Wednesday, 2 January 2013
2013 OFF TO A GOOD START
The first of January 2013 dawned bright and clear, a welcome but short respite to a depressingly wet end of 2012. The first bit of good news was the early arrival on the feeders of our long staying garden Nuthatch, a good bird to kick off my New Hythe lakes year list.
Carol and I had to go up to the new house at West Farleigh in the morning so the NH list couldn't start properly until today. More of that later. Anyway, given that the sun was out we decided to put our boots on and have a walk while we were there. Within about ten minutes walk from the house we reached the River Medway above which is the fresh water stretch as opposed to the tidal stretch further downstream at New Hythe. The river has recently burst its banks here but has now receded, leaving us with a very soggy and muddy walk upstream to Wateringbury and then back downstream on the far bank to the mediaeval bridge that connects West Farleigh and Teston.
Birding highlights included a flock of Linnets at the spot where the top picture was taken, several good sized flocks of Redwings and Fieldfares and a couple of Kestrels. One of the Kestrels, pictured above, was basking on a ledge near the top of West Farleigh church. I think its a regular churchgoer as i've seen it there before.
While we were out on our new patch I got a couple of texts to say that there was a female/immature Smew and a female Goosander on Streamside lake at NH. So when we got back to Larkfield in the afternoon I popped down to the lakes to see if I could find them. Which I did. While there I checked out the Bittern site for a while with Terry Laws and John Tilbrook. We didn't see it but while we waited, we heard a commotion in the trees alongside us which turned out to be a poor old Fox being hotly pursued by a dog. That makes a change, it's usually poor old me they're chasing.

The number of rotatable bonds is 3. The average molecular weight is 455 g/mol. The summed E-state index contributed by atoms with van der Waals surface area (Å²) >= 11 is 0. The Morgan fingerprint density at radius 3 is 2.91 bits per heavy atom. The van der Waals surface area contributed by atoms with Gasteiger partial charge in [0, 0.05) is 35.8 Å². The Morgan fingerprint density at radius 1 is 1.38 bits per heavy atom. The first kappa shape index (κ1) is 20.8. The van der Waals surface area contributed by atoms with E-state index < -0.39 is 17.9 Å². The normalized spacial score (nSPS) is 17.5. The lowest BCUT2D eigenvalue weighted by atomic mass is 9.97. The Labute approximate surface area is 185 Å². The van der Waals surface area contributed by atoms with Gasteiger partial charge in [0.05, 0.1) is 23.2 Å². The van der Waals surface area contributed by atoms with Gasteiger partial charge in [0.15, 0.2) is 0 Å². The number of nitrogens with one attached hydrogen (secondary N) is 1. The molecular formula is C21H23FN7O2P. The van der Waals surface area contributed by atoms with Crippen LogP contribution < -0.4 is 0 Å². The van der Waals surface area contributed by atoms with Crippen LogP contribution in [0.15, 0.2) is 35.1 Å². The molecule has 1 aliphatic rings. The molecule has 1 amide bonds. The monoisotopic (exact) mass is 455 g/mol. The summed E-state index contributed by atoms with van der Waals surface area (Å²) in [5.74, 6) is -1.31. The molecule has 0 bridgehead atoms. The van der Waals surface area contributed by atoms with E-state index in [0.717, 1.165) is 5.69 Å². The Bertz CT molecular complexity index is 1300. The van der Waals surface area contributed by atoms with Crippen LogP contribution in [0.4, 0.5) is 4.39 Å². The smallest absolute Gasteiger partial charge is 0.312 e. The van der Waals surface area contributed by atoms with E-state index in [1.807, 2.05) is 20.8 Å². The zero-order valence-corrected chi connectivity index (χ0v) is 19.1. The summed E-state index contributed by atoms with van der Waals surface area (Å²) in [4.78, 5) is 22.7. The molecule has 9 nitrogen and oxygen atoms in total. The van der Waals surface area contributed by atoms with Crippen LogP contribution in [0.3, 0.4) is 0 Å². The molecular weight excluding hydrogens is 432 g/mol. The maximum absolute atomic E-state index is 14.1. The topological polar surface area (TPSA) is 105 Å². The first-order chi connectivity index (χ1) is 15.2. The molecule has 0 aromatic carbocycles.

This morning I managed a proper visit to good old New Hythe, there was no sign of the Smew or Goosander so i'm pleased I got them when I did. I'm not sure if they've moved on or were just 'ducking and diving' today, time will tell. I did manage to see fifty other species though (i'll list them on the sidebar), the best of which are as follows; two Common Snipe and two Redshanks from the small wood by the river as well as a flock of twenty or so Lapwings over. A Kingfisher and two Treecreepers from the south end of Streamside (still no Bittern though). At least six Goldcrests around the site. Just one Redwing, two Fieldfares, a large, swirling flock of Goldfinches and Siskins and a Kestrel performing a balancing act (below) in the east scrub. A Water Rail which flew up noisily from the reeds in front of me in the NE corner of Abbey Mead and a Sparrowhawk hunting alongside Brooklands lake. Other birds heard but not seen and therefore remain off the year list for now included Bullfinch, Cetti's Warbler and Chiffchaff.
I ended 2012 with a list of 107 species seen at NH which is two up on 2011. However, although I saw them all, I didn't necessarily find them all myself. So a big thanks to those other New Hythe watchers who took the trouble to text me with their hard earned finds and gave me the chance to see some great birds. Many thanks also to all those who have taken the trouble to read my ramblings, especially those who left very welcome comments. Happy new year to you all.